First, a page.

Good Omens: “The Very Last Day of the Rest of Their Lives”

Is it the end of the world as we know it?

Opening credits for Good Omens of Azirphale and Crowley

It’s the final episode of the Good Omens miniseries, and finally time for the apocalypse! Sadly the first casualty of war is Crowley’s beautiful car. After that crippling blow, Crowley, Aziraphale (still currently possessing Madam Tracy) Sergent Shadwell, and Shadwell’s magical finger continue into the military base to try and stop Adam and the four horsemen from starting the apocalypse. So, do we get to finally watch the world burn or not? Let’s find out.

The four Horsemen in Good Omens
Famine, War, Death, and Pollution in Good Omens

Adam and his friends come face to face with the four horsemen, while Crowley and Aziraphale have a moral argument about just shooting the boy with a comically large gun and being done with everything. Instead of shots being fired, Adam and his friends dismantle the horsemen using Adam’s power to alter reality as he sees fit. All’s well that ends well, correct?

No. That’s rarely ever the case. As soon as Adam has seemed to stop the end of days, everyone from Heaven and Hell, including Satan himself (Benedict Cumberbatch), come running to Earth trying to restart the apocalypse. I think my only real let-down of this series was actually Satan, not that the voice wasn’t cast well, I just feel like there could have been a little more pomp and circumstance for Satan’s arrival.

Whatever the case, Crowley and Aziraphale help Adam understand that he still has the power to alter reality, and basically tell Satan to piss off. Which Adam does, quite well. The apocalypse has been diverted, and the reset button was hit on reality. Everyone that had previously perished has returned (including Crowley’s car and Aziraphale’s bookshop).

While we all may be breathing a sigh of relief, all the creatures upstairs and down, are mad they didn’t get their war. So of course they kidnap their respective supernatural parties and try to murder them. Thanks to a some last-minute trickery from a long-dead friend, Crowley and Aziraphale devise a plan to escape their captors’ clutches.

David Tennant as Crowley in Good Omens
David Tennant as Crowley in Good Omens

In the end, Newton Pulsifer and Anathema Device end up together, and according to Agnes Nutter, they’ll eventually end up married. We find this information out when a man comes to deliver a package to Newt and Anathema that’s been waiting to be delivered for hundreds of years. “Further Nice and Accurate Prophecies of Agnes Nutter” (Concerning the World that is to Come) is what the package contains. Concerning the world that is to come, that will obviously leave many fans wondering whether or not we will be getting a second series of this show. Until that is, Agnes burns the prophecies in the park with Newt. That’s clearly it. Until we come to the very end of the episode where Crowley and Aziraphale contemplate their narrow escapes and question what will become of themselves in the future. Crowley believes that Heaven and Hell will use this period after the war has been averted to gear up for the real war that is to come. All of Heaven and Hell against all of humanity.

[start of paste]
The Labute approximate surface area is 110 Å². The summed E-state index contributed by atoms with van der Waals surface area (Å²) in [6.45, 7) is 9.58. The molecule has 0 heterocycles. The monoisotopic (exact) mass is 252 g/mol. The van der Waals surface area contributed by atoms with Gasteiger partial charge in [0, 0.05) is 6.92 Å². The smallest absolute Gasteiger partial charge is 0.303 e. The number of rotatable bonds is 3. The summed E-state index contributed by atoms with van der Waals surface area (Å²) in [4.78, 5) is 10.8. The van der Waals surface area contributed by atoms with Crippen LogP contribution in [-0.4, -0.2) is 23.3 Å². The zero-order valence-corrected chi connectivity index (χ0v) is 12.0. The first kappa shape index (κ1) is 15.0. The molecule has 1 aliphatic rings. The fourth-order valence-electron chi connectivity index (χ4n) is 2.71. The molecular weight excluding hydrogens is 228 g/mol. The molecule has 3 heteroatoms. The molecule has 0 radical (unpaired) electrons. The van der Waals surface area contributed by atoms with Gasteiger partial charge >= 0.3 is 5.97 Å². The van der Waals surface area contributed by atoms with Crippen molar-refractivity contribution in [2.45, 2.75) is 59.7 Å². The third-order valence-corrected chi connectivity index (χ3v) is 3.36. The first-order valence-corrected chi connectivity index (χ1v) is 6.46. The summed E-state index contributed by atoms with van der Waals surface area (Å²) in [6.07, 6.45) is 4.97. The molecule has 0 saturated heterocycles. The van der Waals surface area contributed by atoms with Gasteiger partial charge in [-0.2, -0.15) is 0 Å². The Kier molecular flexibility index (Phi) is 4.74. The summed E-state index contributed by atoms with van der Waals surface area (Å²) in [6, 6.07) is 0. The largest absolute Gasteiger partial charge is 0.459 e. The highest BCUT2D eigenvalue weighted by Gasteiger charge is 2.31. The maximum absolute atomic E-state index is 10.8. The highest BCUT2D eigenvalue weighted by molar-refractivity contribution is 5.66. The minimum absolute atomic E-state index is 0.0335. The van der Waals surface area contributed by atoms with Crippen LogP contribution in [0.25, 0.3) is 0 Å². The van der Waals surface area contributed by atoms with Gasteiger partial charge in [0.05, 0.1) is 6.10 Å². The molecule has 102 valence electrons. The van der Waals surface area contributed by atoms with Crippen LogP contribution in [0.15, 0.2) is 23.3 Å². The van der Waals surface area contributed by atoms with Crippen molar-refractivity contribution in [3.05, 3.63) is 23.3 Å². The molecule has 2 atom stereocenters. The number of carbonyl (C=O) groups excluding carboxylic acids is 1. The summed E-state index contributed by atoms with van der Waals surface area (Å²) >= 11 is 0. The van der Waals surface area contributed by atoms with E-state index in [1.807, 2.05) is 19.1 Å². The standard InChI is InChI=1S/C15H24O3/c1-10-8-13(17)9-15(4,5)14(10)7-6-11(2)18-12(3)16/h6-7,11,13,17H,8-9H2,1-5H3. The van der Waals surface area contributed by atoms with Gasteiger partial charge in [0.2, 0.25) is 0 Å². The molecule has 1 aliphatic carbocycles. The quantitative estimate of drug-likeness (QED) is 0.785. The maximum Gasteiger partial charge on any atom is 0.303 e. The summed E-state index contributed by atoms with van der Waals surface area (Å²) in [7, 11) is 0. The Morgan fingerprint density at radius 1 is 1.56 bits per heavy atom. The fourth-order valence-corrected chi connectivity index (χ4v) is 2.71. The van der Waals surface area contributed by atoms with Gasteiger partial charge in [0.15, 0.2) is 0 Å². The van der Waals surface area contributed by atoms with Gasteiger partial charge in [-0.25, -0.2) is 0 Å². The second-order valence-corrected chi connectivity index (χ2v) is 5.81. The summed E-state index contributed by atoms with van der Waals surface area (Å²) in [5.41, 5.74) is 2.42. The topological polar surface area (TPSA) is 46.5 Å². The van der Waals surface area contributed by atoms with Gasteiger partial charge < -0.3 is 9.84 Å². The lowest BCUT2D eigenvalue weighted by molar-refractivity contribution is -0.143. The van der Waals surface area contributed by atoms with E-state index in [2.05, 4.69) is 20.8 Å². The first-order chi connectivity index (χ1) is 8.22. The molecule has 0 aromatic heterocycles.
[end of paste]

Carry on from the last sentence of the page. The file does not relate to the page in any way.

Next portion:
Aziraphale and Crowley cheers to stopping the apocalypse

I’m intrigued by that possibly being a plot for another season; I’m not going to start holding my breath yet though. After six episodes, I have to say that I’m happy to just leave the show where it lies. I loved the adaptation and I think the casting and costumes were brilliant. I’m a bit jaded on seeing a lot of good shows get run into the ground though, so maybe we could do with another season. What are your thoughts on this series? Do you think it’s a good idea to run another season, or should they just leave well enough alone? Let us know!

Written by Holiday Godfrey

One Comment

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  1. As much as I would enjoy more of Aziraphale and Crowley, I think they need to not do another series. This story had a beginning, a middle and an ending, and it was created by two authors, one of whom is dead, sadly. It is what it is, and we need to enjoy what it is and not add any sequels to it. Let it be and let it go.

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